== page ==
Assembly Passes Legislation to Speed up the Canvassing of Absentee Ballots in New York State and Ensure Every Valid Ballot Counts

Speaker Carl Heastie, Election Law Committee Chair Latrice Walker and Assemblymember Robert C. Carroll today announced that the Assembly has passed legislation that will streamline the process for canvassing absentee, military, special and affidavit ballots, and speed up the time it takes to count those ballots (A.7931, Carroll).

“We need to make sure that New Yorker’s ballot counts and are counted in a timely manner,” Speaker Heastie said. “This legislation will help streamline the process of counting absentee ballots, make sure ballots that have minor mistakes are not rendered invalid, and ensure that we can better implement no excuse absentee voting.”

“This legislation builds on the reforms to our electoral system that the Assembly Majority has fought to implement,” Assemblymember Walker said. “We will continue working to ensure that every eligible voter is able to cast their ballot and have their voices heard.”

“With the increased use of absentee ballots that we saw over the last year due to the pandemic, and with the passage of legislation which will permit no excuse absentee ballots in the future, it is important that our boards of elections are able to efficiently canvass and count those ballots,” Assemblymember Carroll said. “This legislation will streamline that process, and help make sure every New York voter’s ballot is counted.”

This legislation would update the process for canvassing absentee, military, special and affidavit ballots in order to speed up the counting of ballots. Boards of elections would be required to review absentee, military and special ballots on a rolling basis as they are received – prior to, during and after the election – to obtain election results more quickly by allowing all valid ballots to be counted on election night.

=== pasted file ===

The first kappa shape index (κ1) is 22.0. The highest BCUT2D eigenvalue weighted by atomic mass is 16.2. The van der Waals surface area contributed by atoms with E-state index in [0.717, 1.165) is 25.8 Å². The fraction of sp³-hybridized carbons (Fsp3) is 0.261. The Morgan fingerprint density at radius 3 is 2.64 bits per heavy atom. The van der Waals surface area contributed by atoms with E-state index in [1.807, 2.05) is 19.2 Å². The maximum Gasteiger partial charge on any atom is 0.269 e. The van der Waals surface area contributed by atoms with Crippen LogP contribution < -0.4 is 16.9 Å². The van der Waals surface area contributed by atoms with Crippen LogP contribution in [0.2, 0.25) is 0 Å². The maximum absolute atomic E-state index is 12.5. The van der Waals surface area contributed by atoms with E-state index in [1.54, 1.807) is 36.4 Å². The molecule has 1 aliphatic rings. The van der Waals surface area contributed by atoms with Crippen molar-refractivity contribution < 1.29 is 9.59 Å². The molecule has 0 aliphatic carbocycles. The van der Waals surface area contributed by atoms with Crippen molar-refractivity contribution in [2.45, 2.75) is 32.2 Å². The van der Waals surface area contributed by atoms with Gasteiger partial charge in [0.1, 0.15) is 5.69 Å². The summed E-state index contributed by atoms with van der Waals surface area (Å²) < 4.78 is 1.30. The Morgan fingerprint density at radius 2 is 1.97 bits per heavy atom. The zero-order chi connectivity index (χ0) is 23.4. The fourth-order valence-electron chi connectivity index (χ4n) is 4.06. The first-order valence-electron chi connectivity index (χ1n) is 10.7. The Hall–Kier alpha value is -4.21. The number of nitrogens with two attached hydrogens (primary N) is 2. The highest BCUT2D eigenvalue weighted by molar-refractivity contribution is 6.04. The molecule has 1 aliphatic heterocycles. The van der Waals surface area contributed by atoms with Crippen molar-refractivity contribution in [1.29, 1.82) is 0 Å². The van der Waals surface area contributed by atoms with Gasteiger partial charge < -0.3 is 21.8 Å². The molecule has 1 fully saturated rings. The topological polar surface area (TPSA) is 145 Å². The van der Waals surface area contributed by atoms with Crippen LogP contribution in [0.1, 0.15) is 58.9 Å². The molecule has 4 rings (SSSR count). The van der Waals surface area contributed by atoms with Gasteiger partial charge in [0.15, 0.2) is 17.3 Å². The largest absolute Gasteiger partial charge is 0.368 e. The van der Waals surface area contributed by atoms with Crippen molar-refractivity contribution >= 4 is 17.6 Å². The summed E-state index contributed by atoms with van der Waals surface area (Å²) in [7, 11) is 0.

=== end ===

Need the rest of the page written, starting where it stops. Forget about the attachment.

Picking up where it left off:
The bill would also help ensure that every valid ballot is counted by defining what makes a ballot valid, defective but curable, or invalid. It would eliminate the current process that allows a challenge to valid ballots. After the election, candidates will still be allowed to challenge the board of election’s determination that the ballot is invalid and seek a court order to count more ballots.

The 2020 election saw a dramatic increase in the use of absentee ballots due to the COVID-19 pandemic. The Legislature recently passed, for the second time, a constitutional amendment which would allow the Legislature to implement “no excuse” absentee voting in the future. This amendment will be on the ballot in November and if the voters pass it, absentee voting may become as common as Election Day voting.